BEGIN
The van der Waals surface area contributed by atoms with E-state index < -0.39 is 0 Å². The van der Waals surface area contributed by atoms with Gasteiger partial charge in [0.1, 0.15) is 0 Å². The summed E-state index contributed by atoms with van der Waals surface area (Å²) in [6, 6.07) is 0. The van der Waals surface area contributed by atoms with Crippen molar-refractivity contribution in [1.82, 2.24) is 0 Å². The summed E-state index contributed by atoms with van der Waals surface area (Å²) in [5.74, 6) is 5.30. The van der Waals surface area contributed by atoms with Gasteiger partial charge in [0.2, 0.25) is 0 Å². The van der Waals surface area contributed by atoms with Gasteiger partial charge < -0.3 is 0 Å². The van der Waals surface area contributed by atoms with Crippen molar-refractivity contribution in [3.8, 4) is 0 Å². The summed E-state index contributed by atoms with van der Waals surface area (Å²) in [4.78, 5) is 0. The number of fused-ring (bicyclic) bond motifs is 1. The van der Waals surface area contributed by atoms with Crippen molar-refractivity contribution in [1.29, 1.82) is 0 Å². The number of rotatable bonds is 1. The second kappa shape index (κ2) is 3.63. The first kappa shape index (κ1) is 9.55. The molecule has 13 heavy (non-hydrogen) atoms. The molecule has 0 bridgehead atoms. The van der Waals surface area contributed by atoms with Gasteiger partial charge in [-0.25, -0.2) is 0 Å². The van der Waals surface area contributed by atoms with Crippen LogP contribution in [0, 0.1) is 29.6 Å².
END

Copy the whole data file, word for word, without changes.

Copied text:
The van der Waals surface area contributed by atoms with E-state index < -0.39 is 0 Å². The van der Waals surface area contributed by atoms with Gasteiger partial charge in [0.1, 0.15) is 0 Å². The summed E-state index contributed by atoms with van der Waals surface area (Å²) in [6, 6.07) is 0. The van der Waals surface area contributed by atoms with Crippen molar-refractivity contribution in [1.82, 2.24) is 0 Å². The summed E-state index contributed by atoms with van der Waals surface area (Å²) in [5.74, 6) is 5.30. The van der Waals surface area contributed by atoms with Gasteiger partial charge in [0.2, 0.25) is 0 Å². The van der Waals surface area contributed by atoms with Gasteiger partial charge < -0.3 is 0 Å². The van der Waals surface area contributed by atoms with Crippen molar-refractivity contribution in [3.8, 4) is 0 Å². The summed E-state index contributed by atoms with van der Waals surface area (Å²) in [4.78, 5) is 0. The number of fused-ring (bicyclic) bond motifs is 1. The van der Waals surface area contributed by atoms with Crippen molar-refractivity contribution in [1.29, 1.82) is 0 Å². The number of rotatable bonds is 1. The second kappa shape index (κ2) is 3.63. The first kappa shape index (κ1) is 9.55. The molecule has 13 heavy (non-hydrogen) atoms. The molecule has 0 bridgehead atoms. The van der Waals surface area contributed by atoms with Gasteiger partial charge in [-0.25, -0.2) is 0 Å². The van der Waals surface area contributed by atoms with Crippen LogP contribution in [0, 0.1) is 29.6 Å².